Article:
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This past month my family of 6 took off for the Alaskan wilderness….OK, maybe a cruise ship buffet doesn’t necessarily qualify as wilderness but let’s face it, there are some similarities. My family has some mobility challenges as one of my teens is a full time wheelchair user and on this cruise, my mother in law used a rented scooter. As always, before any cruise I did a lot of research prior finding out about wheelchair access on Alaskan cruise ships and how we could make this the most successful trip for everyone possible. Here is what I learned in hopes it helps someone else have as fabulous a trip as we did. If you would like a more general information make sure and read Celebrity Solstice Alaskan Cruise Review.
CELEBRITY SOLSTICE WHEELCHAIR ACCESSIBILITY ON ALASKAN CRUISE:
- Landing in SeaTac is very easy. You can reserve a wheelchair accessible taxi that will fit 4 people (including chair user seated in chair) and 4-5 pieces of luggage through Yellow Cab or simply go to the taxi stand upon arrival and they will get you one. The ride to our hotel was roughly $50.
- Highly recommend the Hampton Inn in Seattle for an accessible solution for pre and post cruise stay. They were great to deal with and it is 4-5 blocks to the Space Needle and Monorail stations. They have a shuttle to the cruise port.
- You can order a scooter to be delivered to your stateroom for your cruise through Care Vacations. Our rental for a 7 day cruise was $269. The scooter is delivered prior to sailing (it was at the door when family first went to room) and you leave it on the ship when you disembark. You may use it at all docked ports. My in-laws were able to maneuver it into a standard balcony room but you would need to be able to walk once inside the room. If you cannot step up or need extra space in a bathroom the non-accessible room will not work for you. If you do have the mobility to handle a 6 inch step up you will likely be able to make a standard cabin work for you.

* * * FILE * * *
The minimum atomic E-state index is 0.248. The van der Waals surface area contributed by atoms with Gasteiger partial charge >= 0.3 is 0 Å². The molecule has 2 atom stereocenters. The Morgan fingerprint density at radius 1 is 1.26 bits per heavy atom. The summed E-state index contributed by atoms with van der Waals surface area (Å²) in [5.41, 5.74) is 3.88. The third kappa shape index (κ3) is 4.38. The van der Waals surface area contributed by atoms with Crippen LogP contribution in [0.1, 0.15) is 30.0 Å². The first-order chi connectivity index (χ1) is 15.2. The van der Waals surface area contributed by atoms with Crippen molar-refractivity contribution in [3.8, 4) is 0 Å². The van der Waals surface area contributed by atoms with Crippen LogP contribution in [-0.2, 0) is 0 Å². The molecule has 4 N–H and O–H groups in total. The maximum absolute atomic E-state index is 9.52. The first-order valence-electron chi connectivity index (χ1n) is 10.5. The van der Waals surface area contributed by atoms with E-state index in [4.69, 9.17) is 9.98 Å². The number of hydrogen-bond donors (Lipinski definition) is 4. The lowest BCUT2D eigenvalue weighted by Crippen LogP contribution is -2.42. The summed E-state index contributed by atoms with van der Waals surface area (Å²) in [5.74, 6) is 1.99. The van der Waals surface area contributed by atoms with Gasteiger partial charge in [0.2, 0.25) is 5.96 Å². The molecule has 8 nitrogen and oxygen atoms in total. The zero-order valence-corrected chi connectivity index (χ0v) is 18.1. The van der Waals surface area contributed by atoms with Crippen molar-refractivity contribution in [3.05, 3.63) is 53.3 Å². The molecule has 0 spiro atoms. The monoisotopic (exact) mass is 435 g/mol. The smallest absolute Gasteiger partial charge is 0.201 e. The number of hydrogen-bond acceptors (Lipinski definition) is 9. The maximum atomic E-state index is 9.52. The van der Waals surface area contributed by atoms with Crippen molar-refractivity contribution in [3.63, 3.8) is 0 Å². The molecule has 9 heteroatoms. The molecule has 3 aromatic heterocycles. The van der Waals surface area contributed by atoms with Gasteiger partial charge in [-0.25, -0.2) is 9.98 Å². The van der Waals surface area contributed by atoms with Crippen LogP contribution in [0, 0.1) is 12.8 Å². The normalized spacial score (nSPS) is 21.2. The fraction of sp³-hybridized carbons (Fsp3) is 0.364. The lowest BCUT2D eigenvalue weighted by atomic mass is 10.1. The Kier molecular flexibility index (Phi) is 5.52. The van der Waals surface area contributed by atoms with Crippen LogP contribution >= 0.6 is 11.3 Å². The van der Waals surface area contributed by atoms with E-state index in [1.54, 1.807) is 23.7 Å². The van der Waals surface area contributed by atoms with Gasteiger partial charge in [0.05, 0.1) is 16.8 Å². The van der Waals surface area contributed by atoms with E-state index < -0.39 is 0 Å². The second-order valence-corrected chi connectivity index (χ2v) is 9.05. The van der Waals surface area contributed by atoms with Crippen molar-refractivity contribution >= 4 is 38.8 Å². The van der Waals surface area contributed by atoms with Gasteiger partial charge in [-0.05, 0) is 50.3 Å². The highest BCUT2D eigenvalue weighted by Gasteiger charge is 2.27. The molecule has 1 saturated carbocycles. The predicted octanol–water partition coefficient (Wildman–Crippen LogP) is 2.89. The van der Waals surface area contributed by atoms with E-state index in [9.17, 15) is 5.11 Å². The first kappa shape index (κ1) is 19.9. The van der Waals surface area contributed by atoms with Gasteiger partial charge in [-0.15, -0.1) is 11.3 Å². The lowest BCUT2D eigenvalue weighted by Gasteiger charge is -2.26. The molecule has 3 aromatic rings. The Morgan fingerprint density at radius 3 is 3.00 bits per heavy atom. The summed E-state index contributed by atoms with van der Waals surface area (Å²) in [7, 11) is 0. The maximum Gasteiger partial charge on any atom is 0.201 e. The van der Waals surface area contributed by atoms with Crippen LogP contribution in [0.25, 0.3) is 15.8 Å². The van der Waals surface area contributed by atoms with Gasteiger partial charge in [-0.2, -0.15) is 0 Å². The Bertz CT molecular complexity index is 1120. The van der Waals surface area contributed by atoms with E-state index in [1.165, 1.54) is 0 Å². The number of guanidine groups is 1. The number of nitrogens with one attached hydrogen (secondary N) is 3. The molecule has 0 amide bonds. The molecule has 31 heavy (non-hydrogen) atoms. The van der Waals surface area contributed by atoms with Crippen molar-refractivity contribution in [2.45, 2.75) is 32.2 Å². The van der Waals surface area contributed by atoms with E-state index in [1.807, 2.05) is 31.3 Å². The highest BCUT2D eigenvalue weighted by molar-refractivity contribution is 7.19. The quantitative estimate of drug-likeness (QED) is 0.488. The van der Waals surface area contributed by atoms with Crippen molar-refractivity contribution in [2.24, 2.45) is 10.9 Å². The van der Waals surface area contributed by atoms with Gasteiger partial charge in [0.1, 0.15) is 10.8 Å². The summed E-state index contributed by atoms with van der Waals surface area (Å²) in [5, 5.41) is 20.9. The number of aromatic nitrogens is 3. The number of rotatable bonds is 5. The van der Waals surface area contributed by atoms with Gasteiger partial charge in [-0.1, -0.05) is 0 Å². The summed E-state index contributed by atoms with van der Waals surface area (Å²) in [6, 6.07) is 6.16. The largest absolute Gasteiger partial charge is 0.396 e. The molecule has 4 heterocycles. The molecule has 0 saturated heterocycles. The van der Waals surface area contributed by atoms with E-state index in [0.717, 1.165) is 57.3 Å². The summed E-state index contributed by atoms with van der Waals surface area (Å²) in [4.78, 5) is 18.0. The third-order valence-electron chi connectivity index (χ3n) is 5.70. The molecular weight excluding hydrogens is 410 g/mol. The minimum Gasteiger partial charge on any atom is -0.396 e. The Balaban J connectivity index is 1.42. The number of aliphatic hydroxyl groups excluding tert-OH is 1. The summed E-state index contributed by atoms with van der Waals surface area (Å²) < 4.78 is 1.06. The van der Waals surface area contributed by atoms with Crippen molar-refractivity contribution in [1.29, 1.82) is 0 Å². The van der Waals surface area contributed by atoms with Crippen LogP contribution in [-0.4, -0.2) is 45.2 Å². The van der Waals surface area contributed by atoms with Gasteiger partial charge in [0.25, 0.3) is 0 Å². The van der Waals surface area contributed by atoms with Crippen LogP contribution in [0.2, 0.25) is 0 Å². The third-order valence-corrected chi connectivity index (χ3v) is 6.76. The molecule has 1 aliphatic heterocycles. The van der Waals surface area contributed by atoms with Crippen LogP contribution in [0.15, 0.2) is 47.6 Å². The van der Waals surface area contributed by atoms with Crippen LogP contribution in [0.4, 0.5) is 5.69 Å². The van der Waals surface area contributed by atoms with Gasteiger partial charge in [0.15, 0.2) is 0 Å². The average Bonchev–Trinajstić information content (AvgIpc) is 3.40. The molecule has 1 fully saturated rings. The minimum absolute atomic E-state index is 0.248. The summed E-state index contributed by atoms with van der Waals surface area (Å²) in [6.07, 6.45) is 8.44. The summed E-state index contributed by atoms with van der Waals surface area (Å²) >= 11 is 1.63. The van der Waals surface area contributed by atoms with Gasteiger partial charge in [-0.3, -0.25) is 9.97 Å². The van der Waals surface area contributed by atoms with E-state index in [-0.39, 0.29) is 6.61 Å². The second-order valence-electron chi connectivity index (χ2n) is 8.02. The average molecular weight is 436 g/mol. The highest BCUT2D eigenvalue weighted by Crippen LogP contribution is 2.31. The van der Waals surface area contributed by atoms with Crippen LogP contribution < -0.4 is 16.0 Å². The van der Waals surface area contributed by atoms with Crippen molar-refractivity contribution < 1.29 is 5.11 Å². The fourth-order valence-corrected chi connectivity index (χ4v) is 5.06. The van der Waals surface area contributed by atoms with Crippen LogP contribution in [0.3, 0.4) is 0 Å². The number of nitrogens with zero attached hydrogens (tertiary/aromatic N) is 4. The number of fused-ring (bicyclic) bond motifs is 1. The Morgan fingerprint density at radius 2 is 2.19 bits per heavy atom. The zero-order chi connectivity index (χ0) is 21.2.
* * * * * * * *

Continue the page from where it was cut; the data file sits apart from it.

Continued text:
- You can order a scooter in Seattle through Access Medical Equipment. They will pick up and drop off at the hotel. They were very prompt and helpful with customer service. Be careful with some of the very steep hills in Seattle. Cost was $65 a day.
- If you cannot leave your chair and walk down several steps you will not be able to get off the ship in any tender port. I can’t stress enough how important it is when you book a cruise with a full time chair user that you look at the schedule for where a ship will dock. BUT (and this is a biggie) you must understand that even though a ship is scheduled to dock it can for many reasons (tides, schedule, maintenance) be forced into a tender situation and you will not be able to get off. When I booked this cruise we were set to dock in Juneau but a few weeks before we were changed to tender status and subsequently our son could not get off. We are experienced cruisers and know this is a risk. It sucks but it’s also nice to have a half empty ship to play on. Call the cruise line or the port directly to stay updated on this info. Our cruise also stated that they would not tender electric scooters or wheelchairs in Juneau.
- We had no accessibility issues with the Celebrity Solstice in either a manual chair or rented electric scooter. One hot tub in the Solarium has a handicapped lift as well as one one near the outdoor pool (brrrr). We had cabins 7143 and 7145 and opened the balcony between the two. Plenty of space for scooter and manual chair to maneuver in.
- My only true wheelchair complaint with the Celebrity Solstice was the clueless and disinterested Shore Excursions staff who told us it would be impossible to get wheelchair transportation in Victoria, BC since I hadn’t prebooked with them. Completely false. We rolled off the dock and right into the same accessible taxi’s you find all over the US. In fact, it was probably faster than in Seattle. Ride from dock to downtown was $10 CAN for 4 of us. Victoria is as accessible as every major US city. The Empress Hotel valet was kind enough to call for an accessible taxi for our ride back.
Here are some pictures specific to wheelchair accessibility on the Celebrity Solstice:
We really had a fabulous time on the cruise regardless of mobility issues. I would suggest that if you are traveling with someone renting a scooter for the first time that they take it out on the first day around the top enclosed decks and practice. It’s a bit tricky to get used to. Manual chair users that do this everyday should encounter little to no issues with accessibility in the common areas or accessible cabins. Just, as always, have your homework done on the ports you are visiting and your sense of humor.